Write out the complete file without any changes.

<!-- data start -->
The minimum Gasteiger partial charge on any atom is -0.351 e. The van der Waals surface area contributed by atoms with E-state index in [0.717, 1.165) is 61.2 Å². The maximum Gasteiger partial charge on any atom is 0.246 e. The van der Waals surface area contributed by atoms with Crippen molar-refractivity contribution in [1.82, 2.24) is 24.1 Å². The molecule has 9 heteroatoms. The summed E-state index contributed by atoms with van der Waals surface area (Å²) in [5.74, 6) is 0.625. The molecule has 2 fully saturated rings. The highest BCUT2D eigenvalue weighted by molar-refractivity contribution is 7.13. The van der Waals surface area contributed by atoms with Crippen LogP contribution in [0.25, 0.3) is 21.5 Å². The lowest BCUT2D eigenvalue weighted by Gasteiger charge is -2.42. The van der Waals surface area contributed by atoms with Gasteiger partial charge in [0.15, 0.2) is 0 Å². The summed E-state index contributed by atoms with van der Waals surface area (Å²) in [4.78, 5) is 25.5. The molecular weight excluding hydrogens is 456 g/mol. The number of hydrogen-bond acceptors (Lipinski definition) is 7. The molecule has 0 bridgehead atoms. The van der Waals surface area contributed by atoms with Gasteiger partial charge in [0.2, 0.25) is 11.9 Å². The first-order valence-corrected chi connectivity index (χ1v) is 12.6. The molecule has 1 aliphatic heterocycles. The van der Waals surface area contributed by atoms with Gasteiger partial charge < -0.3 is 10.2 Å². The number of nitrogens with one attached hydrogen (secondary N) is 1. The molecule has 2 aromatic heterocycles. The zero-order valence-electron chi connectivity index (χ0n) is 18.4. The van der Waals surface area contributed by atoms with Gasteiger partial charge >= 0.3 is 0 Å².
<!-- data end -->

The minimum Gasteiger partial charge on any atom is -0.351 e. The van der Waals surface area contributed by atoms with E-state index in [0.717, 1.165) is 61.2 Å². The maximum Gasteiger partial charge on any atom is 0.246 e. The van der Waals surface area contributed by atoms with Crippen molar-refractivity contribution in [1.82, 2.24) is 24.1 Å². The molecule has 9 heteroatoms. The summed E-state index contributed by atoms with van der Waals surface area (Å²) in [5.74, 6) is 0.625. The molecule has 2 fully saturated rings. The highest BCUT2D eigenvalue weighted by molar-refractivity contribution is 7.13. The van der Waals surface area contributed by atoms with Crippen LogP contribution in [0.25, 0.3) is 21.5 Å². The lowest BCUT2D eigenvalue weighted by Gasteiger charge is -2.42. The van der Waals surface area contributed by atoms with Gasteiger partial charge in [0.15, 0.2) is 0 Å². The summed E-state index contributed by atoms with van der Waals surface area (Å²) in [4.78, 5) is 25.5. The molecular weight excluding hydrogens is 456 g/mol. The number of hydrogen-bond acceptors (Lipinski definition) is 7. The molecule has 0 bridgehead atoms. The van der Waals surface area contributed by atoms with Gasteiger partial charge in [0.2, 0.25) is 11.9 Å². The first-order valence-corrected chi connectivity index (χ1v) is 12.6. The molecule has 1 aliphatic heterocycles. The van der Waals surface area contributed by atoms with Gasteiger partial charge < -0.3 is 10.2 Å². The number of nitrogens with one attached hydrogen (secondary N) is 1. The molecule has 2 aromatic heterocycles. The zero-order valence-electron chi connectivity index (χ0n) is 18.4. The van der Waals surface area contributed by atoms with Gasteiger partial charge >= 0.3 is 0 Å².